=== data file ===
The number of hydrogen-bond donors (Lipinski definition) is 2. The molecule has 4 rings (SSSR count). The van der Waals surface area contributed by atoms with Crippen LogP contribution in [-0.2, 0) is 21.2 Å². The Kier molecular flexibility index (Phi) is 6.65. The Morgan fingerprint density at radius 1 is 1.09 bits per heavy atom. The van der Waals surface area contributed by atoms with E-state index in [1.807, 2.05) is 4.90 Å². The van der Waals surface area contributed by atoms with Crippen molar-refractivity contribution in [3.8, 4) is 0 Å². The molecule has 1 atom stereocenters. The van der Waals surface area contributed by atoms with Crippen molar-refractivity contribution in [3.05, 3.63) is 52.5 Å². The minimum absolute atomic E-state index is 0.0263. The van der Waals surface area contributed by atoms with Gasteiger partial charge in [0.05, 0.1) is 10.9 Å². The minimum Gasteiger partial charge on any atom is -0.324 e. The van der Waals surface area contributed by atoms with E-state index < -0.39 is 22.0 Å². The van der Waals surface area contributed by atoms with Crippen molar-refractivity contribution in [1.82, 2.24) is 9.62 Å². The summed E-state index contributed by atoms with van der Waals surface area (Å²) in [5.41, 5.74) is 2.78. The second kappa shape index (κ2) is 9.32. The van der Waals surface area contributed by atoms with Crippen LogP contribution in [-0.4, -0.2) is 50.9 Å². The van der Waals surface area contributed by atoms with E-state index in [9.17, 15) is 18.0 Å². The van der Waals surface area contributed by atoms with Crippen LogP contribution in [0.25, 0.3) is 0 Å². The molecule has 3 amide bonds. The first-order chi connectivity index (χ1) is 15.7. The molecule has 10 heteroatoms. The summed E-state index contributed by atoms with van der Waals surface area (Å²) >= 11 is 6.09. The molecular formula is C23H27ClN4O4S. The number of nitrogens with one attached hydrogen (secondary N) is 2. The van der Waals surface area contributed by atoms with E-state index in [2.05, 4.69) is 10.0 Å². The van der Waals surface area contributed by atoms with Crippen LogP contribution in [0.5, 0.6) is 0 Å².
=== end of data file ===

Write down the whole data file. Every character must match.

The number of hydrogen-bond donors (Lipinski definition) is 2. The molecule has 4 rings (SSSR count). The van der Waals surface area contributed by atoms with Crippen LogP contribution in [-0.2, 0) is 21.2 Å². The Kier molecular flexibility index (Phi) is 6.65. The Morgan fingerprint density at radius 1 is 1.09 bits per heavy atom. The van der Waals surface area contributed by atoms with E-state index in [1.807, 2.05) is 4.90 Å². The van der Waals surface area contributed by atoms with Crippen molar-refractivity contribution in [3.8, 4) is 0 Å². The molecule has 1 atom stereocenters. The van der Waals surface area contributed by atoms with Crippen molar-refractivity contribution in [3.05, 3.63) is 52.5 Å². The minimum absolute atomic E-state index is 0.0263. The van der Waals surface area contributed by atoms with Gasteiger partial charge in [0.05, 0.1) is 10.9 Å². The minimum Gasteiger partial charge on any atom is -0.324 e. The van der Waals surface area contributed by atoms with E-state index < -0.39 is 22.0 Å². The van der Waals surface area contributed by atoms with Crippen molar-refractivity contribution in [1.82, 2.24) is 9.62 Å². The summed E-state index contributed by atoms with van der Waals surface area (Å²) in [5.41, 5.74) is 2.78. The second kappa shape index (κ2) is 9.32. The van der Waals surface area contributed by atoms with Crippen LogP contribution in [-0.4, -0.2) is 50.9 Å². The van der Waals surface area contributed by atoms with E-state index in [9.17, 15) is 18.0 Å². The van der Waals surface area contributed by atoms with Crippen LogP contribution in [0.25, 0.3) is 0 Å². The molecule has 3 amide bonds. The first-order chi connectivity index (χ1) is 15.7. The molecule has 10 heteroatoms. The summed E-state index contributed by atoms with van der Waals surface area (Å²) >= 11 is 6.09. The molecular formula is C23H27ClN4O4S. The number of nitrogens with one attached hydrogen (secondary N) is 2. The van der Waals surface area contributed by atoms with E-state index in [2.05, 4.69) is 10.0 Å². The van der Waals surface area contributed by atoms with Crippen LogP contribution in [0.5, 0.6) is 0 Å².